The TeranetNational Bank Composite National House Price IndexTM increased 0.4% in August, a fourth gain in a row after an eight-month string without a rise.
On a monthly basis, the index rose in 8 of the 11 markets covered: Victoria (+0.2%), Calgary (+0.6%), Hamilton (0.7%), Winnipeg (0.7%), Toronto (+0.8%), Montreal (1.1%), Ottawa-Gatineau (1.7%) and Halifax (1.8%). The index was down in Vancouver (-0.8%), Quebec City (-0.4%) and Edmonton (-0.1%).
From August 2018 to August 2019, the Composite index rose 0.6%. Over the period, the HPI declined in Vancouver (-6.6%), Edmonton (-3.1%), Calgary (-2.3%). It was marginally up in Quebec City (0.1%), Victoria (0.7%) and Winnipeg (1.1%). It grew more convincingly in Toronto (+3.8%), Hamilton (+4.4%), Halifax (5.5%), Montreal (+5.7%) and Ottawa-Gatineau (+6.4%).
Source: National Bank, Marc Pinsonneault
CREA Updates Resale Housing Market Forecast
The Canadian Real Estate Association (CREA) has updated its forecast for home sales activity via the Multiple Listing Service (MLS) Systems of Canadian real estate boards and associations for the rest of 2019 and looking ahead to 2020.
Economic fundamentals underpinning housing activity remain strong outside of the Prairies and Newfoundland and Labrador. Population and employment growth have both remained supportive and the unemployment rate remains low. At the same time, expectations have become widespread that the Bank of Canada is unlikely to raise interest rates over the rest of the year and into next.
More importantly for home buyers and housing markets, longer-term mortgage rates have been declining. Among those that have declined is the Bank of Canadas benchmark five-year rate used by banks to qualify mortgage applicants.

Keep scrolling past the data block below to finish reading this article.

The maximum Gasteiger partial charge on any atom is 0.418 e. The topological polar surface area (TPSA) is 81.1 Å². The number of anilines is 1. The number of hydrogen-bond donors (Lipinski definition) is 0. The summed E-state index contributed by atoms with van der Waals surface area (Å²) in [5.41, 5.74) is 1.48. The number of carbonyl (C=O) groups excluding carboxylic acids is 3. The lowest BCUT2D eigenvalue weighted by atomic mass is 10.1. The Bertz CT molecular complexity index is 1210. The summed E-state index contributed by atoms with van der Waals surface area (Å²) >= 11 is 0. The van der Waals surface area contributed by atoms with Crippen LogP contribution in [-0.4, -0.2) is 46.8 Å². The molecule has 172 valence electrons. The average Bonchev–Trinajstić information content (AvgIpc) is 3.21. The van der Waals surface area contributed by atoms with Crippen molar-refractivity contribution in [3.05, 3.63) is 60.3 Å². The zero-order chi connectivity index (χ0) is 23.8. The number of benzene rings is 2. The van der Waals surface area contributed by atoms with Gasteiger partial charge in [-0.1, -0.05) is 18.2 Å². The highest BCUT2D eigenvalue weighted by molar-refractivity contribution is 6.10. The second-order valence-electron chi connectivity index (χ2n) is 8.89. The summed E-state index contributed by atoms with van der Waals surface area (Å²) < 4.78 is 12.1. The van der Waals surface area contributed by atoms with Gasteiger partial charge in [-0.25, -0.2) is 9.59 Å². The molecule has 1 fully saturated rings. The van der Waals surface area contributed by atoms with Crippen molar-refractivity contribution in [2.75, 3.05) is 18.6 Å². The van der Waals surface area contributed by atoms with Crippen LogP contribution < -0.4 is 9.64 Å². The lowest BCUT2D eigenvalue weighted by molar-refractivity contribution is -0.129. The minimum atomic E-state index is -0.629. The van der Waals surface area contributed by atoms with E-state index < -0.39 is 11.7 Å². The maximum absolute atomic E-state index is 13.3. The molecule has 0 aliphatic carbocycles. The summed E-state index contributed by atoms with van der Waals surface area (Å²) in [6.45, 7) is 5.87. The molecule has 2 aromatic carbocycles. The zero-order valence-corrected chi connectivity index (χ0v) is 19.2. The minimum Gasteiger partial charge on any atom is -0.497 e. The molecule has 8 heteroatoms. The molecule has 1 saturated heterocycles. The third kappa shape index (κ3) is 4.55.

Additionally, the Federal Government has recently launched its First-Time Home Buyer Incentive, a shared equity program in which the federal government finances a portion of a home purchase in exchange for an equity share of the homes value.
Of these factors supporting Canadian housing activity, the decline in mortgage rates is arguably the most important development since the release in June of CREAs most recent forecast. The decline in the benchmark five-year mortgage rate has marginally relaxed the B-20 mortgage stress-test, which has dampened housing activity more than other policy changes made in recent years.
Home sales have improved by more than expected in recent months and there are early signs that home price declines in the Lower Mainland of British Columbia and across the Prairies may be abating. Meanwhile, home prices are re-accelerating across Ontarios Greater Golden Horseshoe region.
Strong economic fundamentals, previously unexpected declines in mortgage interest rates and stronger than previously expected housing market trends in British Columbia and Ontario have resulted in CREA upwardly revising forecast home sales in 2019 and 2020. Nonetheless, the overall level of national sales activity this year and next is anticipated to remain below levels recorded prior to the implementation of the B-20 stress test.
National home sales are now projected to recover to 482,000 units in 2019, representing a 5% increase from the five-year low recorded in 2018. While this is an upward revision of 19,000 transactions compared to CREAs previous forecast (85% of which is due to upgraded British Columbia and Ontario forecasts), it represents a return of activity to its 10-year annual average. It also remains well below the annual record set in 2016, when almost 540,000 homes traded hands. Notwithstanding the upward revision, the forecast for 2019 on a per capita basis remains the second weakest since 2001.